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Frank Proto, Text by John Chenault
Mingus - Live in the Underworld

By Frank Proto

About a year after John and I finished Ode to a Giant (and a 70-minute work for the Cincinnati Symphony's 100th anniversary: Ghost in Machine - an American Music Drama for Vocalist, Narrator and Orchestra featuring Cleo Laine and Paul Winfield) we were at work on a new CD project: Afro-American Fragments. We decided that a series of works honoring some of America's great jazz musicians would be apropos. We made a long list and for the CD settled on Dizzy Gillespie, Miles Davis and Charles Mingus.

Mingus was in many respects the opposite of Dizzy. Diz was one of those guys who was easy to love. His personality, at least in public was usually bright and outgoing. He loved humor and often told jokes while on the bandstand. Mingus, on the other hand was, to put it mildly, difficult. There was no humor in his playing, composing or demeanor. You had to work to like him. And much of the time, even those closest to him didn't succeed. He was rude to his sidemen, rude to audiences and got into fights with just about anyone. So how come we decided to dedicate a piece to him? Well, when we look back we discover that the guy was right in so many important instances, that society just took too much (and is still taking) time to discover why he was so angry and how that anger manifested itself in his music.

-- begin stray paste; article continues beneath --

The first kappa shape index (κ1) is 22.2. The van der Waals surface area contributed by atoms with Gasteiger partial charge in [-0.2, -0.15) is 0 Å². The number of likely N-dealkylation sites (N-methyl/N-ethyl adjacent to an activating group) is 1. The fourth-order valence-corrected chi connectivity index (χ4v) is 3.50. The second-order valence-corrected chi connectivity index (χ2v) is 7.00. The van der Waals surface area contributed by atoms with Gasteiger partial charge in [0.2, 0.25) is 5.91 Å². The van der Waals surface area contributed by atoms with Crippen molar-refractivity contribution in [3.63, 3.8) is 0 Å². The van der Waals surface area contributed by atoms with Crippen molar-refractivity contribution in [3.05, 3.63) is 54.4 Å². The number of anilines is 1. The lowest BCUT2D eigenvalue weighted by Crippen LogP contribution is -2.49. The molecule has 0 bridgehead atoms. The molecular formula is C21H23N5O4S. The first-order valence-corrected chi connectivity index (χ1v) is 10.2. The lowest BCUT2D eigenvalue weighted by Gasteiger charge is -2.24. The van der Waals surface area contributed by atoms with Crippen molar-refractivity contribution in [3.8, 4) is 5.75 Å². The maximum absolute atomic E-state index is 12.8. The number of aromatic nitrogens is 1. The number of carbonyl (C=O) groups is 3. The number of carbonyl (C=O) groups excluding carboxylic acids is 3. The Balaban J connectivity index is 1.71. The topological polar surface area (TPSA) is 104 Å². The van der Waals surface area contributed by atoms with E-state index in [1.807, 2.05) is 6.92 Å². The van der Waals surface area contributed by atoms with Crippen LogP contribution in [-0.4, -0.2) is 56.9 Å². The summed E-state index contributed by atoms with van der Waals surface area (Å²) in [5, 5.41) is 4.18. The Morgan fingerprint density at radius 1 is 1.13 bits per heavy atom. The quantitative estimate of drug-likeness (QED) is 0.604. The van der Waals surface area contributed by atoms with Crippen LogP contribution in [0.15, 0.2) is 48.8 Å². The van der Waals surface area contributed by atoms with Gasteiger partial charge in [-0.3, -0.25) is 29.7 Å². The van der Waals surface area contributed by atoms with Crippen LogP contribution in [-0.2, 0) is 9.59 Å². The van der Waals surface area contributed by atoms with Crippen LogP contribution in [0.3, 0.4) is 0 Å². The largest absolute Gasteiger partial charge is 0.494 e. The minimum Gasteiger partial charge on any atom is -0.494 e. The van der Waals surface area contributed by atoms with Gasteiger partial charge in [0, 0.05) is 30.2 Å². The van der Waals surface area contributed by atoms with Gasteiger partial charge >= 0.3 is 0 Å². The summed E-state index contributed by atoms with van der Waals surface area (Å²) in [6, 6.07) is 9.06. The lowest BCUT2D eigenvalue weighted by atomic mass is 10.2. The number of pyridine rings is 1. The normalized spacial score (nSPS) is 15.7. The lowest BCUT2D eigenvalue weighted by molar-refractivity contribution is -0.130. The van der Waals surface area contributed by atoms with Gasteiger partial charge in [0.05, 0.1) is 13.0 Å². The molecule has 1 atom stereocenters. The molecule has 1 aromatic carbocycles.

John Chenault's words capture Mingus' being splendidly. The music is more integrated throughout this piece than in Ode to a Giant since I set it after the words were written. Read John Chenault's complete text
A recording is available of this work.

Frank Proto
Sketches of Gershwin for Clarinet and String Orchestra

By Frank Proto

Sketches of Gershwin was composed in 1998. The idea behind the piece, besides providing a new vehicle for clarinet virtuoso Eddie Daniels to showcase his unique talents, was to celebrate George's 100th anniversary.

In thinking about Gershwin and his influence on American music it is only natural to wonder where his music would have gone had he not died at the age of 38 and was able to keep the creative juices flowing for another 25 or 30 years. This is not an easy question on which to speculate. In our youth-oriented culture, conventional wisdom likes to tell us that creative artists are the most productive in their early years, and there is plenty of evidence to support that supposition: Richard Strauss had written almost all of his most important tone poems by the age of 35. Trumpeter Clifford Brown died at the age of 25 but is still celebrated as one of the most influential improvisors the jazz world has ever seen. Pianist Glenn Gould had accomplished enough for any five human beings by the age of 30 and continued to thrive until his death a few days after his 50th birthday. On the other hand we have the Italian Opera composer Giuseppe Verdi who created two of his greatest masterpieces late in life: Othello at the age of 73 and Falstaff when he was 80! Fran¨ois Rabbath, in his 76th year continues to push the bar ever upwards for double bassists. Not enough? How about composer Elliot Carter, born in 1908, who in November 2005 had world premiere performances by the Boston and Chicago Symphonies of two new works on two successive evenings!